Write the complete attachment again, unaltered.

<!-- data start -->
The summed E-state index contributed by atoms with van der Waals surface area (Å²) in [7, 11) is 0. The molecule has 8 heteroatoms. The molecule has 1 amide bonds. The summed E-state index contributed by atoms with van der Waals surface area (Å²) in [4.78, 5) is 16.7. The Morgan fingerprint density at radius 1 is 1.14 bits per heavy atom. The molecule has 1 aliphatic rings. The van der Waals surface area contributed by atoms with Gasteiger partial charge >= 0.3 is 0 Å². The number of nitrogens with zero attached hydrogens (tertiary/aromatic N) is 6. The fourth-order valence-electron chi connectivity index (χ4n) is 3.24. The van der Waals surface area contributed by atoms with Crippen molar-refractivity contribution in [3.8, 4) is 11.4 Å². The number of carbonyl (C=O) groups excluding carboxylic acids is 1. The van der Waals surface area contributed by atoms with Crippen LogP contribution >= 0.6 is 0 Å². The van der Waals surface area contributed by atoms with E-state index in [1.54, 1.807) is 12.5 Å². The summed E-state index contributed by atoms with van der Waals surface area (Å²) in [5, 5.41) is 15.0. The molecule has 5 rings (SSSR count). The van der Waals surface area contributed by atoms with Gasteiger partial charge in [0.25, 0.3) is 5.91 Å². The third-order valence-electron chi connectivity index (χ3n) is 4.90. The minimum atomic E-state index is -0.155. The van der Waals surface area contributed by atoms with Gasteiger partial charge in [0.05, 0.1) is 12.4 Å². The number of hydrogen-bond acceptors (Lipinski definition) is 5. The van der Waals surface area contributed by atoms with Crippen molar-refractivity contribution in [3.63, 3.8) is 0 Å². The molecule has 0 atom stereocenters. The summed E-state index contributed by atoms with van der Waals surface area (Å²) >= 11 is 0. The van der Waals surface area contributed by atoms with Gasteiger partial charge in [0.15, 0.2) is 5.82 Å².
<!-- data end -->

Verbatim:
The summed E-state index contributed by atoms with van der Waals surface area (Å²) in [7, 11) is 0. The molecule has 8 heteroatoms. The molecule has 1 amide bonds. The summed E-state index contributed by atoms with van der Waals surface area (Å²) in [4.78, 5) is 16.7. The Morgan fingerprint density at radius 1 is 1.14 bits per heavy atom. The molecule has 1 aliphatic rings. The van der Waals surface area contributed by atoms with Gasteiger partial charge >= 0.3 is 0 Å². The number of nitrogens with zero attached hydrogens (tertiary/aromatic N) is 6. The fourth-order valence-electron chi connectivity index (χ4n) is 3.24. The van der Waals surface area contributed by atoms with Crippen molar-refractivity contribution in [3.8, 4) is 11.4 Å². The number of carbonyl (C=O) groups excluding carboxylic acids is 1. The van der Waals surface area contributed by atoms with Crippen LogP contribution >= 0.6 is 0 Å². The van der Waals surface area contributed by atoms with E-state index in [1.54, 1.807) is 12.5 Å². The summed E-state index contributed by atoms with van der Waals surface area (Å²) in [5, 5.41) is 15.0. The molecule has 5 rings (SSSR count). The van der Waals surface area contributed by atoms with Gasteiger partial charge in [0.25, 0.3) is 5.91 Å². The third-order valence-electron chi connectivity index (χ3n) is 4.90. The minimum atomic E-state index is -0.155. The van der Waals surface area contributed by atoms with Gasteiger partial charge in [0.05, 0.1) is 12.4 Å². The number of hydrogen-bond acceptors (Lipinski definition) is 5. The van der Waals surface area contributed by atoms with Crippen molar-refractivity contribution in [3.63, 3.8) is 0 Å². The molecule has 0 atom stereocenters. The summed E-state index contributed by atoms with van der Waals surface area (Å²) >= 11 is 0. The van der Waals surface area contributed by atoms with Gasteiger partial charge in [0.15, 0.2) is 5.82 Å².